This is the second part of my OCI Private DNS posts. You can read the first part from here.

In this post I will extend my configuration to have two VCN’s which will be connected via Local Peering Gateways together. Other VCN will have Private Zone for thatfinnishguy.com and the other VCN for somethingelse.com.

Both VCN’s will have one compute instance running in their subnets and I will have A Record inserted for each.

Remember to check the BUT section afterwards to see how this can be done without forwarders or listeners.

Design of two VCN’s connected with LPG’s, both having their own Private DNS Zone and DNS forwarders and listeners.

Setup

To achieve my configuration above I’ve created following:

  • Two VCN’s vcn-thatfinnishguy (10.0.0.0/24) and vcn-somethingelse (192.168.0.0/24) with subnets on both
  • Two Private DNS Views each having their own zone (thatfinnishguy.com and somethingelse.com) and views associated to their respective VCN
  • On the VCN resolver I have one listener and one forwarder on each VCN
  • Both resolvers have rule assigned which forwards specific DOMAIN to other VCN’s listener

On part 1 we already went through on creating Private View, Zone and assigning A Record. Since this is done already and I’ve assigned views on their VCN’s let’s take a look on creating listener and forwarder.

When I go to my VCN resolver I have option to create endpoints and in order for my configuration to work I will need to create listener and forwarder. You need to assign endpoint always to a subnet and either give it an IP address or let Oracle assign it automatically.

In this example I’ve defined IP address myself just to have specific IP’s on both side of VCNs.

Creating listener endpoint and specifying IP address

After doing this I should have one listener and one forwarder on both sides. What is needed next are rules for both VCN’s. Since this is a fairly straightforward example I will create a domain specific rule to forward queries against thatfinnishguy.com from somethingelse.com and vice versa.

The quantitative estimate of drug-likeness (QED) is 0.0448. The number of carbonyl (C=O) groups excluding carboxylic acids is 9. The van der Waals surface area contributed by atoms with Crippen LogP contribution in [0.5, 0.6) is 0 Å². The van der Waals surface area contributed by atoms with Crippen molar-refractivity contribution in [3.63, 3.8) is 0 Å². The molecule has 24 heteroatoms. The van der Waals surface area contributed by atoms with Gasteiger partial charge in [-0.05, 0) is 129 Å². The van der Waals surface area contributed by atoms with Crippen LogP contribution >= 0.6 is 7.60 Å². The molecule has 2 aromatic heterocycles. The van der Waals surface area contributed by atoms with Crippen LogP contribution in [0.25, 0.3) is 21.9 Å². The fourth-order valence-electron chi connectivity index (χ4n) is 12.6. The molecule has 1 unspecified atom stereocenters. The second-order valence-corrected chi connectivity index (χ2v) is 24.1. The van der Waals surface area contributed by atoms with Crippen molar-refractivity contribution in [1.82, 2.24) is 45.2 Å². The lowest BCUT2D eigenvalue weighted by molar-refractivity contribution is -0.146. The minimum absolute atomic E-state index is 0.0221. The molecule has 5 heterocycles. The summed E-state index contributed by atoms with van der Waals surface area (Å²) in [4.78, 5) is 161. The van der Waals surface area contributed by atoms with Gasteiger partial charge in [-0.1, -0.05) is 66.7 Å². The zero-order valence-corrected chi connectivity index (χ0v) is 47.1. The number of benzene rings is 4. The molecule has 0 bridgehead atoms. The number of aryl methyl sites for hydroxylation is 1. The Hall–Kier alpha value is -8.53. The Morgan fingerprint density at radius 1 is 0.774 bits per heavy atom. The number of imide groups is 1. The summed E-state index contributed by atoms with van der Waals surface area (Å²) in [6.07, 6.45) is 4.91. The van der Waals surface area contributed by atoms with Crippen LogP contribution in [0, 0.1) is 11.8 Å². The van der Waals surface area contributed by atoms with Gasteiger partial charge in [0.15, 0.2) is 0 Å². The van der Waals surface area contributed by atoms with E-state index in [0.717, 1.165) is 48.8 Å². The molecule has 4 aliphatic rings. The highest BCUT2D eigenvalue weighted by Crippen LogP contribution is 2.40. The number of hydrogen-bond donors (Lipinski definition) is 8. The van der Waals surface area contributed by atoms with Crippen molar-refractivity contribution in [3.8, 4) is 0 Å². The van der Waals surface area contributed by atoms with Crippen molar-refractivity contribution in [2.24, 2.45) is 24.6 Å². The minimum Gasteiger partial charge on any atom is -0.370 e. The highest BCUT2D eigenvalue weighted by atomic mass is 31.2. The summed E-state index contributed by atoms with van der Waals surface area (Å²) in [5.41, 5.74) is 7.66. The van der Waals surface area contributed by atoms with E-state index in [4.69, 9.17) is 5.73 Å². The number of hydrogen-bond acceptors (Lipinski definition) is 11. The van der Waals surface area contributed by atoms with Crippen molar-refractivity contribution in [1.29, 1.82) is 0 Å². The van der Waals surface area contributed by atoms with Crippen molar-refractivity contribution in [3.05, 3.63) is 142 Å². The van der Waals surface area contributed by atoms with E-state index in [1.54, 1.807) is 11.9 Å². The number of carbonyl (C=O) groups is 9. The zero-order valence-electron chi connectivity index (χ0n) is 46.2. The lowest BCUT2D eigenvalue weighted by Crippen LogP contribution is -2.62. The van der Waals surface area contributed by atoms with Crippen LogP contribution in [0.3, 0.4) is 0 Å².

Forwarding queries to thatfinnishguy.com domain through somethingelse_forwarder to thatfinnishguy_listener
Rule created and visible on VCN vcn-somethingelse resolver
Rule created and visible on VCN vcn-thatfinnishguy resolver

Testing it out

That’s pretty much all that is required! Since I’m using LPG’s to connect VCN’s I need to remember to add route rules on my routetable.

You also need to allow traffic between VCN’s so listeners can be accessed as endpoints exist in your VCN and obey rules you have setup either through Security Lists or Network Security Groups.

Compute instance on vcn-somethingelse

[opc@se-1 ~]$ nslookup tfg-1.thatfinnishguy.com
Server:		169.254.169.254
Address:	169.254.169.254#53

Non-authoritative answer:
Name:	tfg-1.thatfinnishguy.com
Address: 10.0.0.2

Compute instance on vcn-thatfinnishguy

[opc@tfg-1 ~]$ nslookup se-1.somethingelse.com
Server:		169.254.169.254
Address:	169.254.169.254#53

Non-authoritative answer:
Name:	se-1.somethingelse.com
Address: 192.168.0.2

But there’s a BUT!

Now we’ve created DNS resolvers and listeners but what if we just add both Private views on the VCN resolver?

Attaching two Private Views on vcn-thatfinnishguy resolver

I removed the forwarding rule and tested it out and everything works smoothly! So if you are doing this inside OCI you can just add multiple views on VCN resolver and get your DNS queries resolved without setting up resolvers and listeners.

Summary

Setting up Private DNS between VCN’s isn’t too complicated once you’ve learned all the steps. Remember this isn’t just limited within OCI! You can setup forwarders to point your custom DNS which can be your internal DNS and the other way around you can point your DNS on the VCN Resolver listeners.

And nothing limits you to resolve DNS between cloud vendors as well. Lot of possibilities now compared to previous situation where you always had to setup your own DNS forwarders.

Associating multiple Views for one VCN resolver makes the setup inside OCI very trivial and doesn’t add so much overhead as it would with listeners and forwarders.

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